SE_Lec 12_ Project Planning

1 Chapter 22 Project management

Transcript of SE_Lec 12_ Project Planning

1Chapter 22 Project management

Software pricing

Plan-driven development

Project scheduling

Agile planning

Estimation techniques

Project planning involves breaking down the work into

parts and assign these to project team members,

anticipate problems that might arise and prepare

tentative solutions to those problems.

The project plan, which is created at the start of a

project, is used to communicate how the work will be

done to the project team and customers, and to help

assess progress on the project.

At the proposal stage, when you are bidding for a

contract to develop or provide a software system.

During the project startup phase, when you have to plan

who will work on the project, how the project will be

broken down into increments, how resources will be

allocated across your company, etc.

Periodically throughout the project, when you modify

your plan in the light of experience gained and

information from monitoring the progress of the work.

Planning may be necessary with only outline software


The aim of planning at this stage is to provide

information that will be used in setting a price for the

system to customers.

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Estimates are made to discover the cost, to the

developer, of producing a software system.

You take into account, hardware, software, travel, training

and effort costs.

There is not a simple relationship between the

development cost and the price charged to the customer.

Broader organisational, economic, political and business

considerations influence the price charged.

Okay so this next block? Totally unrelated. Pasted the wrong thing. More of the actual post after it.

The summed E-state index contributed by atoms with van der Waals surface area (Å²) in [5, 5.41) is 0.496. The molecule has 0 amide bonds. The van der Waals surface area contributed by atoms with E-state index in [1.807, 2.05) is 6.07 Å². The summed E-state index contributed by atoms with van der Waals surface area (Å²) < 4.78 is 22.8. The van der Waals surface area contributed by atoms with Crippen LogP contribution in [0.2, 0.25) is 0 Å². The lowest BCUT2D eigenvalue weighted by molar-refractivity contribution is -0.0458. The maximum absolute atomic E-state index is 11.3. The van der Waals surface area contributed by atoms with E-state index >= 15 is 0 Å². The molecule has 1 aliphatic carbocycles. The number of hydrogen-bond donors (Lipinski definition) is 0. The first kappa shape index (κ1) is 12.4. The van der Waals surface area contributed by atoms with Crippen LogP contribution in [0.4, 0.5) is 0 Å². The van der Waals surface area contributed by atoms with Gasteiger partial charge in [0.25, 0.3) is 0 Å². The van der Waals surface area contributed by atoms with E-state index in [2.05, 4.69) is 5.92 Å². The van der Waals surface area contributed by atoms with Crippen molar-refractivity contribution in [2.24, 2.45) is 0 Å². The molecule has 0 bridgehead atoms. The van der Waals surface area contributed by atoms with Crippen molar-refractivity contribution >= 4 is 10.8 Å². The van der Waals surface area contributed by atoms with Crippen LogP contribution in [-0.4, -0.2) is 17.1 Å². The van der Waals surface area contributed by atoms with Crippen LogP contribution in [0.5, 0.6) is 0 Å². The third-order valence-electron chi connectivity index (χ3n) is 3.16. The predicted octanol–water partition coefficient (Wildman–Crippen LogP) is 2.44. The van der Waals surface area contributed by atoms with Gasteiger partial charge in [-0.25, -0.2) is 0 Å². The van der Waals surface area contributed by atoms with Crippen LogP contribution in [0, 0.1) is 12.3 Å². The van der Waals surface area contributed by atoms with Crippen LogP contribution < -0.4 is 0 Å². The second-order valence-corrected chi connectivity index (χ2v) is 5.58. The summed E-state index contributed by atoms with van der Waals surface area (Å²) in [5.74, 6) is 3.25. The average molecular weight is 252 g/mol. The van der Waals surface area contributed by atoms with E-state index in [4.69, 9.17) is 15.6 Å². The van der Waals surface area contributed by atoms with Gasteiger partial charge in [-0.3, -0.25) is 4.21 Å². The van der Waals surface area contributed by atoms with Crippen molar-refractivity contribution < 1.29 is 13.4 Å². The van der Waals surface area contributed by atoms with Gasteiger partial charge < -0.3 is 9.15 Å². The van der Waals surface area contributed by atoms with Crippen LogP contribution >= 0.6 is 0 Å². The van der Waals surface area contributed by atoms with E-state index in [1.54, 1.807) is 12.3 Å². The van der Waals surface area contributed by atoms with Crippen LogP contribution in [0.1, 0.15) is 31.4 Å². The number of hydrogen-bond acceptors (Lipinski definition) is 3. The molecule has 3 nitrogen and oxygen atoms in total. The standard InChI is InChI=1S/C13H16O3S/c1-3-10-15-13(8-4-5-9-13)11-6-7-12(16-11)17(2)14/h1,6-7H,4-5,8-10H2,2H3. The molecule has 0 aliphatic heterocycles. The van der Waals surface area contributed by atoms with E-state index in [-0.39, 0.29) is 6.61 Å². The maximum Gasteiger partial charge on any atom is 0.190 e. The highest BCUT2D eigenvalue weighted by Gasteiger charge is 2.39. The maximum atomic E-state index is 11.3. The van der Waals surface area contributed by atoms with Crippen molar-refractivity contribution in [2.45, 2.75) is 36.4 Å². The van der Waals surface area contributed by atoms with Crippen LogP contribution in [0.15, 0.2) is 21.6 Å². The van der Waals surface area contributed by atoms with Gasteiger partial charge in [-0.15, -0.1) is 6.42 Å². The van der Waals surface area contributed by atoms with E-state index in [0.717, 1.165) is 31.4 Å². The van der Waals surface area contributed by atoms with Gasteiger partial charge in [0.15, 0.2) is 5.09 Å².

Factor Description

Market opportunity A development organization may quote a low price because

it wishes to move into a new segment of the software

market. Accepting a low profit on one project may give the

organization the opportunity to make a greater profit later.

The experience gained may also help it develop new


Cost estimate


If an organization is unsure of its cost estimate, it may

increase its price by a contingency over and above its

normal profit.

Contractual terms A customer may be willing to allow the developer to retain

ownership of the source code and reuse it in other projects.

The price charged may then be less than if the software

source code is handed over to the customer.

Factor Description

Requirements volatility If the requirements are likely to change, an organization

may lower its price to win a contract. After the contract is

awarded, high prices can be charged for changes to the


Financial health Developers in financial difficulty may lower their price to

gain a contract. It is better to make a smaller than normal

profit or break even than to go out of business. Cash flow

is more important than profit in difficult economic times.

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Plan-driven or plan-based development is an approach

to software engineering where the development process

is planned in detail.

Plan-driven development is based on engineering project

management techniques and is the ‘traditional’ way of

managing large software development projects.

A project plan is created that records the work to be

done, who will do it, the development schedule and the

work products.

Managers use the plan to support project decision

making and as a way of measuring progress.

The arguments in favor of a plan-driven approach are

that early planning allows organizational issues

(availability of staff, other projects, etc.) to be closely

taken into account, and that potential problems and

dependencies are discovered before the project starts,

rather than once the project is underway.

The principal argument against plan-driven development